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remember, a lot of these members are going to be facing primary challenges, and the tea party's putting a lot of pressure for a balanced budget amendment. how do you get the votes? an easy vote here is to vote no. remember, no congressional republican voted to raise the debt limit in the last congress. how many will vote yes now? conservative republicans? i wouldn't count on 'em. jim demint, rand paul, they're probably not going to be happy with whatever the deal is. jon: well, given the amount of the stimulus legislation, how much money went into that, i mean, if you were able to just cut back that much, wouldn't that make a significant dent in the budget? >> that's right. that's what some republicans are pay pushing for, but democrats saying we need more stimulus. republicans saying that didn't work, but senate democrats put the white house on notice saying this must be about jobs, we must have infrastructure, and it's very interesting that soon after that press conference president obama's radio address focused on jobs and infrastructure. so even if they do have this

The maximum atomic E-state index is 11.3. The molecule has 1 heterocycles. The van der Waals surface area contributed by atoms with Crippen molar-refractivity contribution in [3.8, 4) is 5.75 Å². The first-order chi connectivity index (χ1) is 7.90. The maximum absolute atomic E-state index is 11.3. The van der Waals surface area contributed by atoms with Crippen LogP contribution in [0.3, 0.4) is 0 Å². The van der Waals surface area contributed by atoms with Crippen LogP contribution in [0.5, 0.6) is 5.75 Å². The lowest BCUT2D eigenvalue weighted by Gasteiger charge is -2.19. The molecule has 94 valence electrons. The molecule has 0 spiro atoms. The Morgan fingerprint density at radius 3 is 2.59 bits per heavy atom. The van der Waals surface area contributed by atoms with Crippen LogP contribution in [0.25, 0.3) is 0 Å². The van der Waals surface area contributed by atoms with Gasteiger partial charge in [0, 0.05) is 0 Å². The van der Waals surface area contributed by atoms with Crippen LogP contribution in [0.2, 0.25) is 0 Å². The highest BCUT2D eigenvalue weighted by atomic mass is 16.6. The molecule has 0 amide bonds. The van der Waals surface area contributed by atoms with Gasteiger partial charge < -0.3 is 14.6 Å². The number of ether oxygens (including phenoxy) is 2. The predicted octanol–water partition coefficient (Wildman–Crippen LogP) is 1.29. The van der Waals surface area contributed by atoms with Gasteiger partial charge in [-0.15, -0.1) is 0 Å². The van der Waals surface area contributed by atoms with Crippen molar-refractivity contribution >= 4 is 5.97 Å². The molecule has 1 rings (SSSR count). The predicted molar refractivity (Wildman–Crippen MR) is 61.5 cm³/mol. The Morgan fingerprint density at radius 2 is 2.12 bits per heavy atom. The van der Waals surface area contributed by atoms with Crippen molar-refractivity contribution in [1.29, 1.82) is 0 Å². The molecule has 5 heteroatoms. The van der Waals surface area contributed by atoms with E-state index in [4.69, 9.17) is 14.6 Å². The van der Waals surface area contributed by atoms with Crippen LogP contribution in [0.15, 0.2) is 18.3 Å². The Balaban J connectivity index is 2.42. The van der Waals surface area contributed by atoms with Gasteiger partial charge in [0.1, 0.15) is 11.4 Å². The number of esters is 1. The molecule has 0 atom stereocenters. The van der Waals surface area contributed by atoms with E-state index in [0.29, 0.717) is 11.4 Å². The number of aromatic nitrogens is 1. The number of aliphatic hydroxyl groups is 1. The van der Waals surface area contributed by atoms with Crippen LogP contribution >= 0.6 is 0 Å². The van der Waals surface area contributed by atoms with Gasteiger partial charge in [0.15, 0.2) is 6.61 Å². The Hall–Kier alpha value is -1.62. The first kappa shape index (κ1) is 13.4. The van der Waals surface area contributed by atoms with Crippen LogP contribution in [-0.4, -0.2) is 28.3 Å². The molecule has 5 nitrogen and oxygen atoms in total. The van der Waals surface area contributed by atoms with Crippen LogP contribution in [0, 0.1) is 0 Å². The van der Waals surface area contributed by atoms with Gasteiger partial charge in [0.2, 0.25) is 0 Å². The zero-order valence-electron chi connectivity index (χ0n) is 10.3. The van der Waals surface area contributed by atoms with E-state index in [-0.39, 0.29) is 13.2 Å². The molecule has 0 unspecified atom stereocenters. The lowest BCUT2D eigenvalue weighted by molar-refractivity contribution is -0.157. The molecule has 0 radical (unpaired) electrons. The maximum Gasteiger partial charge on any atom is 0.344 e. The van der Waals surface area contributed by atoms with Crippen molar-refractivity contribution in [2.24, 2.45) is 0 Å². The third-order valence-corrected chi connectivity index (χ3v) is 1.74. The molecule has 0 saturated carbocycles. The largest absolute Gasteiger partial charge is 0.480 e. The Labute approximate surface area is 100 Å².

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type of infrastructure spending, i don't think you're going to -- they're not going to be calling it stimulus because on the republican side, certainly, that's something they don't want to be talking about. jon: all right. well, as they try to get to some kind of deal on the budget, we're going to be watching those negotiations very closely. bob cusack from "the hill," i know you'll be with us as well. thank you. >> thanks, jon. jon: if you want more updates on the august 2nd deadline, go to your other news source, patti ann: more than two dozen people were injured after a gas tanker rear ended a bus. rescue crews are on the scene attending to the injured. nine people were taken to the hospital. florida police are investigating what caused this accident. thankfully, the gas tanker was empty. jon: we are continuing to watch the courthouse in orlando. jurors deliberating for a second day, they are, of course, trying to come to a verdict in the casey anthony capital murder trial. our legal panel weighs in on what's going on behind closed